Building the Alliance of Indigenous Math Circles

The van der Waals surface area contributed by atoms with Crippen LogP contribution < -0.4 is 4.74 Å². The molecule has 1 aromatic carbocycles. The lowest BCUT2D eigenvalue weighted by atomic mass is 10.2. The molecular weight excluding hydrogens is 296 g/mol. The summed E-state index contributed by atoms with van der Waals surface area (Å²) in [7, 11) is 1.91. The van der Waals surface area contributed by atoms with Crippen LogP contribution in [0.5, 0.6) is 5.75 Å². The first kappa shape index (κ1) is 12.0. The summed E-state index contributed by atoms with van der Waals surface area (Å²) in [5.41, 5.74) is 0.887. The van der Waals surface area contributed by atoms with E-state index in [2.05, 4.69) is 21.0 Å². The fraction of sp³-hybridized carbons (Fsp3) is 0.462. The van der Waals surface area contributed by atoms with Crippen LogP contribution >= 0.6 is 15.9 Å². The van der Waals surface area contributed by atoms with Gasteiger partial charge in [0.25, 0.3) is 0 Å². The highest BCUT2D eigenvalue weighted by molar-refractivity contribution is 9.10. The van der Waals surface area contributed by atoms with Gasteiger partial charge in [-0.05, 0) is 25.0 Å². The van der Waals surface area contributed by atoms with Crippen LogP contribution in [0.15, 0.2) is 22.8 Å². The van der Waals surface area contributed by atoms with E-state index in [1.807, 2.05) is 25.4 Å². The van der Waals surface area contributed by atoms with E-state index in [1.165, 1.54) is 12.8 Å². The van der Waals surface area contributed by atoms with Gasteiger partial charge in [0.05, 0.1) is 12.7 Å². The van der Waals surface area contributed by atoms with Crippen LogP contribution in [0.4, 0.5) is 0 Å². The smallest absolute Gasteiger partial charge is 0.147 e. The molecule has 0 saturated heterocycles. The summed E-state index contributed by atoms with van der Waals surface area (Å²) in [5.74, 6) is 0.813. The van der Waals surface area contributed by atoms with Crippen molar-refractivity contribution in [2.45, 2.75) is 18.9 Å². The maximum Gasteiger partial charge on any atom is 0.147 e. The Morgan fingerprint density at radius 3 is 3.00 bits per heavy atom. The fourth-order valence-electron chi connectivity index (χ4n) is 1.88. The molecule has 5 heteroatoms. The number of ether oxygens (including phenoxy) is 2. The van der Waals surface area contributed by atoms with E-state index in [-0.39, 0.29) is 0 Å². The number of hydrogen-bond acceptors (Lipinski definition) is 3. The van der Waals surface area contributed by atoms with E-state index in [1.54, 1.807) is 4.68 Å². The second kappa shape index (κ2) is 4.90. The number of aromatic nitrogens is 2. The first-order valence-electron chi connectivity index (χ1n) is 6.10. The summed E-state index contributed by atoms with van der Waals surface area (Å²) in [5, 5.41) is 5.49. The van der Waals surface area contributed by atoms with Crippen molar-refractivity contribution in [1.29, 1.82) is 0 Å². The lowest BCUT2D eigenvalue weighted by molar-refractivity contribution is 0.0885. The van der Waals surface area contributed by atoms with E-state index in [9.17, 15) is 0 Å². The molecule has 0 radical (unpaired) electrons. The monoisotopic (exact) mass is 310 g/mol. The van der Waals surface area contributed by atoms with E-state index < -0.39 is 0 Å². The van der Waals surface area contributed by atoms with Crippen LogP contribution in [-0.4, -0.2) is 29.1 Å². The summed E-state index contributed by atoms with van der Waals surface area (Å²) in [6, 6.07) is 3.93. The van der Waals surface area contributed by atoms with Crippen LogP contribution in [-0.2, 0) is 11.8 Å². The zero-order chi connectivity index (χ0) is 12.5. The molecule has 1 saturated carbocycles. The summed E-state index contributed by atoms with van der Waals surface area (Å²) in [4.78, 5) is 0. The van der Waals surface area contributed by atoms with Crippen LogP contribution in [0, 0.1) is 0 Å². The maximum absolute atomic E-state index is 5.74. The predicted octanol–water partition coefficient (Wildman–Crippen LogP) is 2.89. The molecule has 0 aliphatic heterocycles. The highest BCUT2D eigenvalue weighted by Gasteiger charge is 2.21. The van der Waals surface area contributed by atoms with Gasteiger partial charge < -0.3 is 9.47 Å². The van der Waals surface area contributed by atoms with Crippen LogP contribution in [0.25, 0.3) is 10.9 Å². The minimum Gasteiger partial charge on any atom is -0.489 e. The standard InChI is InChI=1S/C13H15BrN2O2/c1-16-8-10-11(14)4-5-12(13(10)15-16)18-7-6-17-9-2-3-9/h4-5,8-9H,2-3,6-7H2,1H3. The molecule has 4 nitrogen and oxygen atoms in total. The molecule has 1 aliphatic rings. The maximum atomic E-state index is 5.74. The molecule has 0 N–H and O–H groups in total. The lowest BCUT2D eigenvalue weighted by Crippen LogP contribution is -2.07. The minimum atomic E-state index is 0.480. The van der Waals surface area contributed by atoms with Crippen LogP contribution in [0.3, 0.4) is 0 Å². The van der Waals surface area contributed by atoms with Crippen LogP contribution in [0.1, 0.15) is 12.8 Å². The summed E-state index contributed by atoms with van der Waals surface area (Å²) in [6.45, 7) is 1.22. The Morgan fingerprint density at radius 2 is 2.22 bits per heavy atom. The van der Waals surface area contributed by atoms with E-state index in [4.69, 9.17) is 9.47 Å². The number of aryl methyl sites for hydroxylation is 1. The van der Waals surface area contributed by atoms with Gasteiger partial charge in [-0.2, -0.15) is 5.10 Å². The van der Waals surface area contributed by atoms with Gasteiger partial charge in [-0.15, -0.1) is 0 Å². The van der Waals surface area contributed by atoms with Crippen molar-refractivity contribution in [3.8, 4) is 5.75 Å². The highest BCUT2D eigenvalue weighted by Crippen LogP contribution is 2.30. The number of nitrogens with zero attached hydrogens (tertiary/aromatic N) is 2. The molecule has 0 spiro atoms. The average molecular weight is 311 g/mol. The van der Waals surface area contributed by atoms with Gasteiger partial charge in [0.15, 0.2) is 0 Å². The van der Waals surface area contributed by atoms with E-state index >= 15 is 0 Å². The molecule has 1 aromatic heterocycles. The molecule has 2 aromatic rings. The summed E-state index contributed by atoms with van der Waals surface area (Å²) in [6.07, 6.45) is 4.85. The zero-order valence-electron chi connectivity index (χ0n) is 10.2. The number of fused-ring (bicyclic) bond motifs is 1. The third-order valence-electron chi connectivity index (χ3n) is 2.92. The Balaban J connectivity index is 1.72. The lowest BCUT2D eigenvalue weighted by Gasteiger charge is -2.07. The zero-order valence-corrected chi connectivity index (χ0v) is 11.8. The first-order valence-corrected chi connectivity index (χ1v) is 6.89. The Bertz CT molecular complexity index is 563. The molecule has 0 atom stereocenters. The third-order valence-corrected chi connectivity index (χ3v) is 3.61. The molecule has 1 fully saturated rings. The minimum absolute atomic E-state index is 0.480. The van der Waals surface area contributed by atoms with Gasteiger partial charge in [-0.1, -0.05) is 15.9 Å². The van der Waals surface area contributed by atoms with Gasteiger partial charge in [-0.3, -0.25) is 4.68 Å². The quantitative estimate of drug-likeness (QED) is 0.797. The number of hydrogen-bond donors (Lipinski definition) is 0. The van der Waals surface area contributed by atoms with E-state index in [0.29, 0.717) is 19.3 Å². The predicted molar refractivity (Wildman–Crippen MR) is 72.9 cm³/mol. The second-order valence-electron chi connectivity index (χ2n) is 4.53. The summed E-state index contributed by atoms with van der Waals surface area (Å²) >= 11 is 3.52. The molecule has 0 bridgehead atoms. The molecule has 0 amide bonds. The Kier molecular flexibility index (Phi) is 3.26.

540 Notices of the AmericAN mAthemAticAl society Volume 66, Number 4 To say that US Native Americans are underrepresented in mathematics is itself an understatement. In 2010 the census recorded 5.2 million people in the United States who identified as American Indian or Alaskan Native, either alone or in combination with one or more other races. Of those, a mere twelve hold a mathematics PhD.1 Compare this with Hungary, which has almost twice the population—9.8 million. From 1993 to the present, 460 mathematics PhDs were awarded there.2 (We looked for the total number of living people with PhDs, but these data were not available.) Kazakhstan has just over three times the population, 17.8 million, with people in rural and remote areas. Four hundred Kazakhstanis hold PhDs in mathematics.3 Were we to regard the US Native American/Alaskan Native population as a nation, Hungary and Kazakhstan suggest that we would expect to see between 160 and 244 mathematics PhD holders in that nation. We clearly have a long road to go to match Hungary or Kazakhstan. But why does this comparison matter? When a distinct group of people, in this case marked by their identification as American Indians or Alaskan Natives, do not participate in mathematics, the question that arises naturally is, “Why?” Biological explanations are both racist and scientifically unsupported, though science took some centuries to Building the Alliance of Indigenous Math Circles.